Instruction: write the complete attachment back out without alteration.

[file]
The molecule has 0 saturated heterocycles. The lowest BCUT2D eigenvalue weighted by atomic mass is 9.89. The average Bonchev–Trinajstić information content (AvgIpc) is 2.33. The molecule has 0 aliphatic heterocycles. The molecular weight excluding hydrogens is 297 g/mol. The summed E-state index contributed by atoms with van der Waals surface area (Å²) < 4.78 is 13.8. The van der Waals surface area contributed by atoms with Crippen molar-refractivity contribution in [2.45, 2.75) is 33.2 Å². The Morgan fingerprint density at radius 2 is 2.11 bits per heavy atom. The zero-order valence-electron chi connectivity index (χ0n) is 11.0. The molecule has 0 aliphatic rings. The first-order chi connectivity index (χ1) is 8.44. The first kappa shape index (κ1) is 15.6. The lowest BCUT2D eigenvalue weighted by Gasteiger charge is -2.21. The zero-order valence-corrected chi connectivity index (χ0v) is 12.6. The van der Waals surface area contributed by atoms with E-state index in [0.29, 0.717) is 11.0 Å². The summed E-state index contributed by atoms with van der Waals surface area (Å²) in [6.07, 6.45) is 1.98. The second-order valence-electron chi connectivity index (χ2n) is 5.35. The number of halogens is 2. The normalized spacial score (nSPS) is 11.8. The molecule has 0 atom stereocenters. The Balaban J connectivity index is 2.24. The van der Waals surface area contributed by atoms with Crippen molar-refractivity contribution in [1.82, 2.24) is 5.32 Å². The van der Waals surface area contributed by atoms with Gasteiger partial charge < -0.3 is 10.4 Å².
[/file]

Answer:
The molecule has 0 saturated heterocycles. The lowest BCUT2D eigenvalue weighted by atomic mass is 9.89. The average Bonchev–Trinajstić information content (AvgIpc) is 2.33. The molecule has 0 aliphatic heterocycles. The molecular weight excluding hydrogens is 297 g/mol. The summed E-state index contributed by atoms with van der Waals surface area (Å²) < 4.78 is 13.8. The van der Waals surface area contributed by atoms with Crippen molar-refractivity contribution in [2.45, 2.75) is 33.2 Å². The Morgan fingerprint density at radius 2 is 2.11 bits per heavy atom. The zero-order valence-electron chi connectivity index (χ0n) is 11.0. The molecule has 0 aliphatic rings. The first-order chi connectivity index (χ1) is 8.44. The first kappa shape index (κ1) is 15.6. The lowest BCUT2D eigenvalue weighted by Gasteiger charge is -2.21. The zero-order valence-corrected chi connectivity index (χ0v) is 12.6. The van der Waals surface area contributed by atoms with E-state index in [0.29, 0.717) is 11.0 Å². The summed E-state index contributed by atoms with van der Waals surface area (Å²) in [6.07, 6.45) is 1.98. The second-order valence-electron chi connectivity index (χ2n) is 5.35. The number of halogens is 2. The normalized spacial score (nSPS) is 11.8. The molecule has 0 atom stereocenters. The Balaban J connectivity index is 2.24. The van der Waals surface area contributed by atoms with Crippen molar-refractivity contribution in [1.82, 2.24) is 5.32 Å². The van der Waals surface area contributed by atoms with Gasteiger partial charge < -0.3 is 10.4 Å².